There is one more that 350 Bay Area Action Opposed when is was going through the Assembly: AB 1139: (Gonzalzes, Quirk, and Carillo) Net Energy Metering. The utility written bill was amended to just focus on the worst part of it, from our point of view. It would have completely undermined roof-top solar in California, even undermining the CPUC’s process of coming to a decision about what to do about it in their current rulemaking, by requiring a monthly fee and requiring both current and future adopters to fall under that requirement while also decreasing dramatically any reimbursement for adopters get for providing energy to the grid. We worked hard with a large coalition of groups to stop the bill from moving forward. It was defeated soundly, only getting 26 votes of the needed 41 to move to the Senate. It may be back in some form this year (unlikely) but has been made into a 2 year bill so could show up next year.

There were others that we watched closely and we to tried to find a place for legislature approved language relating to asking the CPUC to coordinate what changes there needs to be in Transmission Access Charge reform which you can learn more about on Clean Coalition’s site HERE. It looks like we will have to wait until next year on this.

See 350 Bay Area Action for more information on all bills that 350 BAA has taken a stand on.

In the state legislature in 2019, there were a few bills that this campaign had been watching closely and taking positions on that were important for the future of Clean Energy in the state and locally.  They were mostly bills that affect Community Choice Energy and had gone through a process of being amended and required close monitoring. Our campaign’s discussion of bills occurred mostly in regular meetings of 350 Bay Area Action’s Legislative Committee. Supporting legislation to raise the threshold for how much electricity in California must come from renewable sources and stopping legislation that tries to hamper Community Choice Energy, a very effective way to increase the pace of development of local, renewable energy, are high priorities of this campaign and complements our work on similar issues in rule-makings at the CPUC.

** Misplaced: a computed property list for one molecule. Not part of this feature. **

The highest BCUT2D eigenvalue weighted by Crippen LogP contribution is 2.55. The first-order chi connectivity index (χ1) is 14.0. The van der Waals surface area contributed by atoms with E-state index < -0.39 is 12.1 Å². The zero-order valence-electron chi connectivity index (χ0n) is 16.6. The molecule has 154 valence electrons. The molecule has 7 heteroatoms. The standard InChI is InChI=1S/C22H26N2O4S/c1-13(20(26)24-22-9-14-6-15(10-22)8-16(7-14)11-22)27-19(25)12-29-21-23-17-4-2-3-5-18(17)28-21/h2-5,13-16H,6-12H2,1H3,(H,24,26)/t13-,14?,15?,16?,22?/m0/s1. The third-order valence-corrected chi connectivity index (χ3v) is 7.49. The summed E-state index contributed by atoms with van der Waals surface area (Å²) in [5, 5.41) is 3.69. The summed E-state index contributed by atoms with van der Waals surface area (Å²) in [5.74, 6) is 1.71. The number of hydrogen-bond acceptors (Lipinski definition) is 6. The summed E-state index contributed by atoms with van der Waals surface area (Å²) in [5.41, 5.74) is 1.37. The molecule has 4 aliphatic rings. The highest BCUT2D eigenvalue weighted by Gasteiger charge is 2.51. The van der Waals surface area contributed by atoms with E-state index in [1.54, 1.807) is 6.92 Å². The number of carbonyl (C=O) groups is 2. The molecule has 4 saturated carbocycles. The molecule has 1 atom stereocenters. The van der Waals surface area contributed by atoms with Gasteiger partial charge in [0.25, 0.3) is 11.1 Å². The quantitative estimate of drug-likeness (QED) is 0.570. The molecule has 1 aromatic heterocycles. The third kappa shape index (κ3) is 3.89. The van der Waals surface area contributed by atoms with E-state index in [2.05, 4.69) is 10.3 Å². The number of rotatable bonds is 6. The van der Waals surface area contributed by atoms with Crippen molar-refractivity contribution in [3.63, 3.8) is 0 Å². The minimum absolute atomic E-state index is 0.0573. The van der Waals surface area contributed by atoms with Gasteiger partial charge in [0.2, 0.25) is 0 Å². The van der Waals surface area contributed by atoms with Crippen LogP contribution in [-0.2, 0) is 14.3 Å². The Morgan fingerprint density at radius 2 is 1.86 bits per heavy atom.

In 2018, of course, there was SB 100 (sets a goal for the state of reaching 100% clean energy for electricity by 2045) which was former President Pro Tem Senator Kevin De Leon’s bill from 2017. In late August of 2018, it passed the Assembly, barely, right at the end of the legislative session, which was all it needed to do at that point after having passed the Senate in 2017. And then just before the Global Climate Action Summit, Governor Brown signed it into law, making Hawaii and California the only two states with that goal signed into law. This bill was a high priority of the Legislative Team and many in 350 Bay Area Action worked hard on this. It was a focus of the Clean Energy/Clean Air Campaign of 350 Bay Area to educate people about it, but also of everyone in 350 Bay Area Action working on legislation. And there were so many other organizations also working on it.  Here is the website where you can still see by clicking on “supporters” at the top and scrolling down, all the groups that were pushing for SB100 to pass: http://ca100.org/ .

Please consider getting involved with us this year. If interested, send an email to Ken Jones at meta4ken350@gmail.com